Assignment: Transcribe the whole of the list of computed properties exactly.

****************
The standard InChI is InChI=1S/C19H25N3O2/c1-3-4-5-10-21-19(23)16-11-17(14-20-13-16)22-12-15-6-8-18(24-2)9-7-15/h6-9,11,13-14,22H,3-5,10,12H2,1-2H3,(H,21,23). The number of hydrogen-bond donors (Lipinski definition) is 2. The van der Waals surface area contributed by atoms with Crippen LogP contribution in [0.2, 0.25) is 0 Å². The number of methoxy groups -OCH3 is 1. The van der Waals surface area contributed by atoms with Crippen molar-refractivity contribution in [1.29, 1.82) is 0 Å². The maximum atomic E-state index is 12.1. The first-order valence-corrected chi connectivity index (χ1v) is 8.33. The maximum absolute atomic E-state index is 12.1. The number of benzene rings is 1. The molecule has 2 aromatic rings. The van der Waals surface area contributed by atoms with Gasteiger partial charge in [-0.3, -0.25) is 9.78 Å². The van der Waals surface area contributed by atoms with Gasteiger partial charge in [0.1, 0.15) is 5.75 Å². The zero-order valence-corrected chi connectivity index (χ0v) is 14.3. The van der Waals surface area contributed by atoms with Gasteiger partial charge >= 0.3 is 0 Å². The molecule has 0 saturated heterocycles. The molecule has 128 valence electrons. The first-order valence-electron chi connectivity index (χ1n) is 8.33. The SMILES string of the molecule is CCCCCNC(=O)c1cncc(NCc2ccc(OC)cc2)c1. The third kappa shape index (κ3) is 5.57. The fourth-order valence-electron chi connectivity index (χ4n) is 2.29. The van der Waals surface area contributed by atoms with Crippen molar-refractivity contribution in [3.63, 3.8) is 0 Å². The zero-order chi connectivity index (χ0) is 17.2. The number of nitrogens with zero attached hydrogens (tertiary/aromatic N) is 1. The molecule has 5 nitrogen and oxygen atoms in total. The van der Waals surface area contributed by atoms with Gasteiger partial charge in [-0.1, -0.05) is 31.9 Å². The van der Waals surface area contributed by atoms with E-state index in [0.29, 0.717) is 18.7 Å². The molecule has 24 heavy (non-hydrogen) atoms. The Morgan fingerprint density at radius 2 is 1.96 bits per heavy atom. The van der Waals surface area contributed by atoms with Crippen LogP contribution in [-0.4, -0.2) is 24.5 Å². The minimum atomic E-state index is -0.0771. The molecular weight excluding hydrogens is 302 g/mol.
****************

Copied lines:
The standard InChI is InChI=1S/C19H25N3O2/c1-3-4-5-10-21-19(23)16-11-17(14-20-13-16)22-12-15-6-8-18(24-2)9-7-15/h6-9,11,13-14,22H,3-5,10,12H2,1-2H3,(H,21,23). The number of hydrogen-bond donors (Lipinski definition) is 2. The van der Waals surface area contributed by atoms with Crippen LogP contribution in [0.2, 0.25) is 0 Å². The number of methoxy groups -OCH3 is 1. The van der Waals surface area contributed by atoms with Crippen molar-refractivity contribution in [1.29, 1.82) is 0 Å². The maximum atomic E-state index is 12.1. The first-order valence-corrected chi connectivity index (χ1v) is 8.33. The maximum absolute atomic E-state index is 12.1. The number of benzene rings is 1. The molecule has 2 aromatic rings. The van der Waals surface area contributed by atoms with Gasteiger partial charge in [-0.3, -0.25) is 9.78 Å². The van der Waals surface area contributed by atoms with Gasteiger partial charge in [0.1, 0.15) is 5.75 Å². The zero-order valence-corrected chi connectivity index (χ0v) is 14.3. The van der Waals surface area contributed by atoms with Gasteiger partial charge >= 0.3 is 0 Å². The molecule has 0 saturated heterocycles. The molecule has 128 valence electrons. The first-order valence-electron chi connectivity index (χ1n) is 8.33. The SMILES string of the molecule is CCCCCNC(=O)c1cncc(NCc2ccc(OC)cc2)c1. The third kappa shape index (κ3) is 5.57. The fourth-order valence-electron chi connectivity index (χ4n) is 2.29. The van der Waals surface area contributed by atoms with Crippen molar-refractivity contribution in [3.63, 3.8) is 0 Å². The zero-order chi connectivity index (χ0) is 17.2. The number of nitrogens with zero attached hydrogens (tertiary/aromatic N) is 1. The molecule has 5 nitrogen and oxygen atoms in total. The van der Waals surface area contributed by atoms with Gasteiger partial charge in [-0.1, -0.05) is 31.9 Å². The van der Waals surface area contributed by atoms with E-state index in [0.29, 0.717) is 18.7 Å². The molecule has 24 heavy (non-hydrogen) atoms. The Morgan fingerprint density at radius 2 is 1.96 bits per heavy atom. The van der Waals surface area contributed by atoms with Crippen LogP contribution in [-0.4, -0.2) is 24.5 Å². The minimum atomic E-state index is -0.0771. The molecular weight excluding hydrogens is 302 g/mol.